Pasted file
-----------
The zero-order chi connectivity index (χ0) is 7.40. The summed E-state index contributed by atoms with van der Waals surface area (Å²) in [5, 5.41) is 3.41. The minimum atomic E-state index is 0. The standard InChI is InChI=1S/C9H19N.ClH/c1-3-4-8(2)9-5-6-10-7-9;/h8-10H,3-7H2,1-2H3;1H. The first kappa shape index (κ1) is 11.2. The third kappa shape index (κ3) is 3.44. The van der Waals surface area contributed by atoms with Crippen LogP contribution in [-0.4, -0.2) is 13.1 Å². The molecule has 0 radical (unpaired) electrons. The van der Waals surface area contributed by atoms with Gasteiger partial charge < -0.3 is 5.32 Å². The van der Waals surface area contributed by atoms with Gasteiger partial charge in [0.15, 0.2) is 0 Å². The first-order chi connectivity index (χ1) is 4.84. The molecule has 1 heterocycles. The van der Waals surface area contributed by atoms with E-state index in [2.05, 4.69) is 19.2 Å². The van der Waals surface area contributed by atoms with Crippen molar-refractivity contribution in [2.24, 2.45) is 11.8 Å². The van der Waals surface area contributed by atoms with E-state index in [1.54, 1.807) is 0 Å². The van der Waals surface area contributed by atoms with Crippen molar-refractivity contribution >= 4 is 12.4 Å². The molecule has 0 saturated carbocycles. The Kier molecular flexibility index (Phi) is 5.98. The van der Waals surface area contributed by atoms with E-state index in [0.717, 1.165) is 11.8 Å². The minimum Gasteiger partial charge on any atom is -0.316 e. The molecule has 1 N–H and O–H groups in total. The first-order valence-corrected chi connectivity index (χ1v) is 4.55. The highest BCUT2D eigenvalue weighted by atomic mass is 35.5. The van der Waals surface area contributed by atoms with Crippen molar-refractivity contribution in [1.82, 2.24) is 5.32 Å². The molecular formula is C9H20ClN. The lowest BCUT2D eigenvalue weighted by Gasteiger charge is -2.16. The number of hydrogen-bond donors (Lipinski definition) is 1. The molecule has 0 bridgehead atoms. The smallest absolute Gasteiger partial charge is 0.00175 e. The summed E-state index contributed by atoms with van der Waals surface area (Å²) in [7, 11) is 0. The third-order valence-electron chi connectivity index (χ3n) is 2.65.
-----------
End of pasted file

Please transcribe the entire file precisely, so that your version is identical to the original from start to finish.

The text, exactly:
The zero-order chi connectivity index (χ0) is 7.40. The summed E-state index contributed by atoms with van der Waals surface area (Å²) in [5, 5.41) is 3.41. The minimum atomic E-state index is 0. The standard InChI is InChI=1S/C9H19N.ClH/c1-3-4-8(2)9-5-6-10-7-9;/h8-10H,3-7H2,1-2H3;1H. The first kappa shape index (κ1) is 11.2. The third kappa shape index (κ3) is 3.44. The van der Waals surface area contributed by atoms with Crippen LogP contribution in [-0.4, -0.2) is 13.1 Å². The molecule has 0 radical (unpaired) electrons. The van der Waals surface area contributed by atoms with Gasteiger partial charge < -0.3 is 5.32 Å². The van der Waals surface area contributed by atoms with Gasteiger partial charge in [0.15, 0.2) is 0 Å². The first-order chi connectivity index (χ1) is 4.84. The molecule has 1 heterocycles. The van der Waals surface area contributed by atoms with E-state index in [2.05, 4.69) is 19.2 Å². The van der Waals surface area contributed by atoms with Crippen molar-refractivity contribution in [2.24, 2.45) is 11.8 Å². The van der Waals surface area contributed by atoms with E-state index in [1.54, 1.807) is 0 Å². The van der Waals surface area contributed by atoms with Crippen molar-refractivity contribution >= 4 is 12.4 Å². The molecule has 0 saturated carbocycles. The Kier molecular flexibility index (Phi) is 5.98. The van der Waals surface area contributed by atoms with E-state index in [0.717, 1.165) is 11.8 Å². The minimum Gasteiger partial charge on any atom is -0.316 e. The molecule has 1 N–H and O–H groups in total. The first-order valence-corrected chi connectivity index (χ1v) is 4.55. The highest BCUT2D eigenvalue weighted by atomic mass is 35.5. The van der Waals surface area contributed by atoms with Crippen molar-refractivity contribution in [1.82, 2.24) is 5.32 Å². The molecular formula is C9H20ClN. The lowest BCUT2D eigenvalue weighted by Gasteiger charge is -2.16. The number of hydrogen-bond donors (Lipinski definition) is 1. The molecule has 0 bridgehead atoms. The smallest absolute Gasteiger partial charge is 0.00175 e. The summed E-state index contributed by atoms with van der Waals surface area (Å²) in [7, 11) is 0. The third-order valence-electron chi connectivity index (χ3n) is 2.65.